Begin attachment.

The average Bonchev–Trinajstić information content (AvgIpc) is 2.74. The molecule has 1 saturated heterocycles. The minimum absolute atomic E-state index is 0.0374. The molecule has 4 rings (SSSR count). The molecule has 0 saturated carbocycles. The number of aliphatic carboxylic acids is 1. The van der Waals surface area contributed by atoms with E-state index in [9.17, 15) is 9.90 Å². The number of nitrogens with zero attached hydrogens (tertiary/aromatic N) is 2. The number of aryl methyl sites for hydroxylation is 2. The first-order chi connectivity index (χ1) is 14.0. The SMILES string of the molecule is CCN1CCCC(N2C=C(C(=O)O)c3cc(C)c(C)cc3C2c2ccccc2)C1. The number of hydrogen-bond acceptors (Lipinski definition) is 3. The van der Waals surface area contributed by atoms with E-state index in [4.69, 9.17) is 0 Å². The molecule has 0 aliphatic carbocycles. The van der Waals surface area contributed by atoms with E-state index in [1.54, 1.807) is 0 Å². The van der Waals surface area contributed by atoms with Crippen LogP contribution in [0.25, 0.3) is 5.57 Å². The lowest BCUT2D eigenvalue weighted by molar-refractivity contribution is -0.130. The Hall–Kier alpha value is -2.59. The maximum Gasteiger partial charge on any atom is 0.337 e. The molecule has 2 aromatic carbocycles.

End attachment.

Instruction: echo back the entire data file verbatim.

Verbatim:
The average Bonchev–Trinajstić information content (AvgIpc) is 2.74. The molecule has 1 saturated heterocycles. The minimum absolute atomic E-state index is 0.0374. The molecule has 4 rings (SSSR count). The molecule has 0 saturated carbocycles. The number of aliphatic carboxylic acids is 1. The van der Waals surface area contributed by atoms with E-state index in [9.17, 15) is 9.90 Å². The number of nitrogens with zero attached hydrogens (tertiary/aromatic N) is 2. The number of aryl methyl sites for hydroxylation is 2. The first-order chi connectivity index (χ1) is 14.0. The SMILES string of the molecule is CCN1CCCC(N2C=C(C(=O)O)c3cc(C)c(C)cc3C2c2ccccc2)C1. The number of hydrogen-bond acceptors (Lipinski definition) is 3. The van der Waals surface area contributed by atoms with E-state index in [4.69, 9.17) is 0 Å². The molecule has 0 aliphatic carbocycles. The van der Waals surface area contributed by atoms with E-state index in [1.54, 1.807) is 0 Å². The van der Waals surface area contributed by atoms with Crippen LogP contribution in [0.25, 0.3) is 5.57 Å². The lowest BCUT2D eigenvalue weighted by molar-refractivity contribution is -0.130. The Hall–Kier alpha value is -2.59. The maximum Gasteiger partial charge on any atom is 0.337 e. The molecule has 2 aromatic carbocycles.